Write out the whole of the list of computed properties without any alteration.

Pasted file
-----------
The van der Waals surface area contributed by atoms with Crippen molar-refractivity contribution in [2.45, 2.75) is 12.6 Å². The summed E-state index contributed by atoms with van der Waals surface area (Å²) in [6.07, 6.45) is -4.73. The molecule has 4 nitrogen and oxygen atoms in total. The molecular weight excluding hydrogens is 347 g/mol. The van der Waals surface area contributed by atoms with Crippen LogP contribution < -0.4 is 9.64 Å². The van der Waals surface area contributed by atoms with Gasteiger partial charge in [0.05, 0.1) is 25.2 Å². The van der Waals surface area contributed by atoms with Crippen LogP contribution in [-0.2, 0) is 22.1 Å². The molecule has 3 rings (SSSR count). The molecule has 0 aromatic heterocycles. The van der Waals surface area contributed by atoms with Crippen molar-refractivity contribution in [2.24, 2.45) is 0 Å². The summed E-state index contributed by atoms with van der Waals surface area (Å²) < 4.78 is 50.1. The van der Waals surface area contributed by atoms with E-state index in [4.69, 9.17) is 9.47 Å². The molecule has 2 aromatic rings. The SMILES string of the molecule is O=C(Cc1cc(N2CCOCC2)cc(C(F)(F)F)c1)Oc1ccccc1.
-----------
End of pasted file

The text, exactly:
The van der Waals surface area contributed by atoms with Crippen molar-refractivity contribution in [2.45, 2.75) is 12.6 Å². The summed E-state index contributed by atoms with van der Waals surface area (Å²) in [6.07, 6.45) is -4.73. The molecule has 4 nitrogen and oxygen atoms in total. The molecular weight excluding hydrogens is 347 g/mol. The van der Waals surface area contributed by atoms with Crippen LogP contribution < -0.4 is 9.64 Å². The van der Waals surface area contributed by atoms with Gasteiger partial charge in [0.05, 0.1) is 25.2 Å². The van der Waals surface area contributed by atoms with Crippen LogP contribution in [-0.2, 0) is 22.1 Å². The molecule has 3 rings (SSSR count). The molecule has 0 aromatic heterocycles. The van der Waals surface area contributed by atoms with Crippen molar-refractivity contribution in [2.24, 2.45) is 0 Å². The summed E-state index contributed by atoms with van der Waals surface area (Å²) < 4.78 is 50.1. The van der Waals surface area contributed by atoms with E-state index in [4.69, 9.17) is 9.47 Å². The molecule has 2 aromatic rings. The SMILES string of the molecule is O=C(Cc1cc(N2CCOCC2)cc(C(F)(F)F)c1)Oc1ccccc1.